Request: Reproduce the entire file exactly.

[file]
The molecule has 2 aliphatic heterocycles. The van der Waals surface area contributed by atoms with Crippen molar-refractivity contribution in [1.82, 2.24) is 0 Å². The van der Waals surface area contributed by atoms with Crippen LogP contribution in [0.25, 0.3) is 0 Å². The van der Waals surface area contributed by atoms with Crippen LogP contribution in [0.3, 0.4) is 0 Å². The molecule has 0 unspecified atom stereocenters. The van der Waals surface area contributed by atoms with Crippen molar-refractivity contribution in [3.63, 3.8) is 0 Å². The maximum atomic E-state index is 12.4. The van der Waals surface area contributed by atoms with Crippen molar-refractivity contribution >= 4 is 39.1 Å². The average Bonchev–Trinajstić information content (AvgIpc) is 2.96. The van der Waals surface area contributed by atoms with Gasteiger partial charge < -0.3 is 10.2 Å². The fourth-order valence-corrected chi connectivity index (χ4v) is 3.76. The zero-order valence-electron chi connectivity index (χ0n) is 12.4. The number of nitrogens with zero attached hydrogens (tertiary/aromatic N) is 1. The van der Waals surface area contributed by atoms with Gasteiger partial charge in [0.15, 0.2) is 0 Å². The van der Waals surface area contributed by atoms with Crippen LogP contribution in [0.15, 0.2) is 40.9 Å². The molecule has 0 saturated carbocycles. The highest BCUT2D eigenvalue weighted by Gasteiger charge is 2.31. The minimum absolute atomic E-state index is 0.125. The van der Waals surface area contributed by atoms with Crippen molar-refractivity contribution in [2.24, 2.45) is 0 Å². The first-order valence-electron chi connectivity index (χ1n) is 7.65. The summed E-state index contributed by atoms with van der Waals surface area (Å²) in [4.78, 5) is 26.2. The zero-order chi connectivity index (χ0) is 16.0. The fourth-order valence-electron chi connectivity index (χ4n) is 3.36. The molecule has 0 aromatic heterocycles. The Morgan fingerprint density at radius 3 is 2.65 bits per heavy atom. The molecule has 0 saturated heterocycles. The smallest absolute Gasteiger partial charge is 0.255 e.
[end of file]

The molecule has 2 aliphatic heterocycles. The van der Waals surface area contributed by atoms with Crippen molar-refractivity contribution in [1.82, 2.24) is 0 Å². The van der Waals surface area contributed by atoms with Crippen LogP contribution in [0.25, 0.3) is 0 Å². The van der Waals surface area contributed by atoms with Crippen LogP contribution in [0.3, 0.4) is 0 Å². The molecule has 0 unspecified atom stereocenters. The van der Waals surface area contributed by atoms with Crippen molar-refractivity contribution in [3.63, 3.8) is 0 Å². The maximum atomic E-state index is 12.4. The van der Waals surface area contributed by atoms with Crippen molar-refractivity contribution >= 4 is 39.1 Å². The average Bonchev–Trinajstić information content (AvgIpc) is 2.96. The van der Waals surface area contributed by atoms with Gasteiger partial charge < -0.3 is 10.2 Å². The fourth-order valence-corrected chi connectivity index (χ4v) is 3.76. The zero-order valence-electron chi connectivity index (χ0n) is 12.4. The number of nitrogens with zero attached hydrogens (tertiary/aromatic N) is 1. The van der Waals surface area contributed by atoms with Gasteiger partial charge in [0.15, 0.2) is 0 Å². The van der Waals surface area contributed by atoms with Crippen LogP contribution in [0.15, 0.2) is 40.9 Å². The molecule has 0 saturated carbocycles. The highest BCUT2D eigenvalue weighted by Gasteiger charge is 2.31. The minimum absolute atomic E-state index is 0.125. The van der Waals surface area contributed by atoms with Crippen molar-refractivity contribution in [2.24, 2.45) is 0 Å². The first-order valence-electron chi connectivity index (χ1n) is 7.65. The summed E-state index contributed by atoms with van der Waals surface area (Å²) in [4.78, 5) is 26.2. The zero-order chi connectivity index (χ0) is 16.0. The fourth-order valence-electron chi connectivity index (χ4n) is 3.36. The molecule has 0 aromatic heterocycles. The Morgan fingerprint density at radius 3 is 2.65 bits per heavy atom. The molecule has 0 saturated heterocycles. The smallest absolute Gasteiger partial charge is 0.255 e.